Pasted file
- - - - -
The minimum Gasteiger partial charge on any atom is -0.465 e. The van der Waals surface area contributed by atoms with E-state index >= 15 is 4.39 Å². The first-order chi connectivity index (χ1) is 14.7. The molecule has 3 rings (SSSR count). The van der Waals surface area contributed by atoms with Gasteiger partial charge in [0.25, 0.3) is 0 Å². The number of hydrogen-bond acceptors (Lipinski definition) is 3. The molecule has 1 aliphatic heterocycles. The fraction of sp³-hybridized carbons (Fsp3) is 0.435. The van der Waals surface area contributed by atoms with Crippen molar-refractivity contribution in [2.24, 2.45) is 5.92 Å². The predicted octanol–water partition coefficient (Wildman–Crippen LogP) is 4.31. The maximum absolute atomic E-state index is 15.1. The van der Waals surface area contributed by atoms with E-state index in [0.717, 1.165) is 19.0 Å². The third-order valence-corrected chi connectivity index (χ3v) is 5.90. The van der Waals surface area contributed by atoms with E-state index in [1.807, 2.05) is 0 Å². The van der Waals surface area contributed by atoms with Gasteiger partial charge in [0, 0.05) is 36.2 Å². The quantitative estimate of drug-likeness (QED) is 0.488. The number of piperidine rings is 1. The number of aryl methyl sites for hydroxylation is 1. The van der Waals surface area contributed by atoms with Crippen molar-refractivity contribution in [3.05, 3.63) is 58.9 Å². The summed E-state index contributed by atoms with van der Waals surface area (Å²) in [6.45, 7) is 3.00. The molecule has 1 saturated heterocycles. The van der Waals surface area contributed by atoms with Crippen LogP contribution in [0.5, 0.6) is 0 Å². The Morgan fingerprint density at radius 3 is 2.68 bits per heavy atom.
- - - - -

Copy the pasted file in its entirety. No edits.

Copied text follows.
The minimum Gasteiger partial charge on any atom is -0.465 e. The van der Waals surface area contributed by atoms with E-state index >= 15 is 4.39 Å². The first-order chi connectivity index (χ1) is 14.7. The molecule has 3 rings (SSSR count). The van der Waals surface area contributed by atoms with Gasteiger partial charge in [0.25, 0.3) is 0 Å². The number of hydrogen-bond acceptors (Lipinski definition) is 3. The molecule has 1 aliphatic heterocycles. The fraction of sp³-hybridized carbons (Fsp3) is 0.435. The van der Waals surface area contributed by atoms with Crippen molar-refractivity contribution in [2.24, 2.45) is 5.92 Å². The predicted octanol–water partition coefficient (Wildman–Crippen LogP) is 4.31. The maximum absolute atomic E-state index is 15.1. The van der Waals surface area contributed by atoms with E-state index in [0.717, 1.165) is 19.0 Å². The third-order valence-corrected chi connectivity index (χ3v) is 5.90. The van der Waals surface area contributed by atoms with E-state index in [1.807, 2.05) is 0 Å². The van der Waals surface area contributed by atoms with Gasteiger partial charge in [0, 0.05) is 36.2 Å². The quantitative estimate of drug-likeness (QED) is 0.488. The number of piperidine rings is 1. The number of aryl methyl sites for hydroxylation is 1. The van der Waals surface area contributed by atoms with Crippen molar-refractivity contribution in [3.05, 3.63) is 58.9 Å². The summed E-state index contributed by atoms with van der Waals surface area (Å²) in [6.45, 7) is 3.00. The molecule has 1 saturated heterocycles. The van der Waals surface area contributed by atoms with Crippen LogP contribution in [0.5, 0.6) is 0 Å². The Morgan fingerprint density at radius 3 is 2.68 bits per heavy atom.